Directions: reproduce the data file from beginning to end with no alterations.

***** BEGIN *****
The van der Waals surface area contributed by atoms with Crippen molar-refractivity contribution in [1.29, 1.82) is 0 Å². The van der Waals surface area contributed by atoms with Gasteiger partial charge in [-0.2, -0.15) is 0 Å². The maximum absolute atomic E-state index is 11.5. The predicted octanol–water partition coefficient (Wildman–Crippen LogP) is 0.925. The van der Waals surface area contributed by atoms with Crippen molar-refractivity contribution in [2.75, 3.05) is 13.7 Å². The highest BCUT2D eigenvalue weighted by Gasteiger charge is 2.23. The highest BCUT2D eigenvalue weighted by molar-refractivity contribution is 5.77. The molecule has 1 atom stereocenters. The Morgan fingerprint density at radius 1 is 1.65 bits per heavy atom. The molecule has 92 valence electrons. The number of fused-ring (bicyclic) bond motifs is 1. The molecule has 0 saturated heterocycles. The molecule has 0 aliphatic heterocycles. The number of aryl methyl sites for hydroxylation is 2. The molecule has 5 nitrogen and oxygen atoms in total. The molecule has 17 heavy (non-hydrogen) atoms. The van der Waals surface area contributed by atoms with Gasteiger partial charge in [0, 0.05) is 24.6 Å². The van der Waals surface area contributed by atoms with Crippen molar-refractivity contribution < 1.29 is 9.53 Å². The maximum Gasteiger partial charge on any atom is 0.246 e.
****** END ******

The van der Waals surface area contributed by atoms with Crippen molar-refractivity contribution in [1.29, 1.82) is 0 Å². The van der Waals surface area contributed by atoms with Gasteiger partial charge in [-0.2, -0.15) is 0 Å². The maximum absolute atomic E-state index is 11.5. The predicted octanol–water partition coefficient (Wildman–Crippen LogP) is 0.925. The van der Waals surface area contributed by atoms with Crippen molar-refractivity contribution in [2.75, 3.05) is 13.7 Å². The highest BCUT2D eigenvalue weighted by Gasteiger charge is 2.23. The highest BCUT2D eigenvalue weighted by molar-refractivity contribution is 5.77. The molecule has 1 atom stereocenters. The Morgan fingerprint density at radius 1 is 1.65 bits per heavy atom. The molecule has 92 valence electrons. The number of fused-ring (bicyclic) bond motifs is 1. The molecule has 0 saturated heterocycles. The molecule has 0 aliphatic heterocycles. The number of aryl methyl sites for hydroxylation is 2. The molecule has 5 nitrogen and oxygen atoms in total. The molecule has 17 heavy (non-hydrogen) atoms. The van der Waals surface area contributed by atoms with Gasteiger partial charge in [0, 0.05) is 24.6 Å². The van der Waals surface area contributed by atoms with Crippen molar-refractivity contribution < 1.29 is 9.53 Å². The maximum Gasteiger partial charge on any atom is 0.246 e.